Sunday 12 June 2011

Reading the meter

Since completing The Genie Within, I've done my usual thing: absolutely nothing. I become so utterly involved and engrossed in a project that when it's done it's almost impossible for me to immediately switch to something else. So it has been for the past week or so, although when I say 'nothing' I really mean that I've not been writing any more poetry. Instead I read a book and bought several more, most of which will be forever neglected on my shelves - I buy far more books than I will ever read, and in fact reading one of them is a major achievement for me. I read all day, but usually I graze on short article 'snacks' from various blogs and news sites.

While doing 'nothing' I do, however, take plenty of notes because I find that I'm constantly coming up with new ideas and fragments of story which may or may not be useful. If all of those fragments became full-blown poems/stories I'd have written half a dozen books by now - this year. But of course that's not how these things work. I make notes, notes, notes until one day one of those notes flicks a switch and turns into a poem.

Today might be one of those days when that begins to happen, so I thought it might be interesting to document when and how it happened. It's sometimes difficult to know where ideas come from, although often I'm looking at an image and something simply presents itself. This is why I visit the DeviantArt site so often. It is my primary source for inspiration, simply because there is such a vast quantity, ever-increasing, of strange and unexpected pictures. But this idea didn't come from there. It just popped up and jabbed me in the brain, as if from nowhere.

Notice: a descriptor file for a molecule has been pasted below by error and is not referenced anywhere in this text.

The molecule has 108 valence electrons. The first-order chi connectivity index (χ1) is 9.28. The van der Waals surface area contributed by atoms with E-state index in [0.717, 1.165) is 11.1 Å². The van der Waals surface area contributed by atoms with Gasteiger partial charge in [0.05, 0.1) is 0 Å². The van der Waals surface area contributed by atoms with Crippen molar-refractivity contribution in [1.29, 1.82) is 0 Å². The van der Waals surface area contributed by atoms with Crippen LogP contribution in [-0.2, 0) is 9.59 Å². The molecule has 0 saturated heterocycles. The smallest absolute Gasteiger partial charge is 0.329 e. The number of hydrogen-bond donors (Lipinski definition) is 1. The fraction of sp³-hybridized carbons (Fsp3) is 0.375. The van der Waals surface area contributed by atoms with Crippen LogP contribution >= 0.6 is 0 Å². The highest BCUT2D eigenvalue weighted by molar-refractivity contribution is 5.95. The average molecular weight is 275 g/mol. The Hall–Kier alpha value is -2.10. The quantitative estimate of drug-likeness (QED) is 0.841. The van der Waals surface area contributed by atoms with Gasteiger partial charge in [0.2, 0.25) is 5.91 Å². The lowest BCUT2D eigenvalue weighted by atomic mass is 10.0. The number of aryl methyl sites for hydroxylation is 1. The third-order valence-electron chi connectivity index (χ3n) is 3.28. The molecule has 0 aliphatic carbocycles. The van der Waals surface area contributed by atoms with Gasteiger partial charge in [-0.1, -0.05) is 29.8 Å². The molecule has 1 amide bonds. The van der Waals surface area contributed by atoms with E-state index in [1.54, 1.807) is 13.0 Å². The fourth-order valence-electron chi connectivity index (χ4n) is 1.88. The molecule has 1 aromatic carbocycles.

First, some background:

I like to experiment with meter. I have never studied poetry, and in fact came to it only relatively recently, but I know that my own poems don't get started until I've identified the correct meter and rhyming scheme for each one. In fact I've abandoned poems after as many as a dozen verses because the meter was either too inflexible or just gave the poem the wrong tone. You can't write a horror story with a 'jolly' meter, and you can't write a comic piece when the meter reminds you of a dirge.

The Genie Within has, in each stanza, 7 lines with 15 syllables, followed by an 8th line with only 11, which is used to summarise or emphasise the first 7. Without knowing how to describe the meter (de-dum-de-dum-de-dum is the extent of my powers!), I just know that it felt right and worked well. It seemed to be perfect for the type of story I was writing. A sample:
Seven times the turning seasons thawed the winters into spring,
And to threads of fleeting sanity his mind could scarcely cling.
Thus, encumbered with the madness of a decomposing world,
He returned before the priestess, his barbarity unfurled.
In his eyes were all the cancerous depravities of man,
And his deviant delirium began.
Castles of Carboard, my previous poem, was even more unusual: 9 lines in total, the first line not rhyming with anything at all which is something I've never tried before. The syllables for each line are as follows:
9 --- 9 / 6 / 6 / 9 --- 6 / 6 / 9 / 9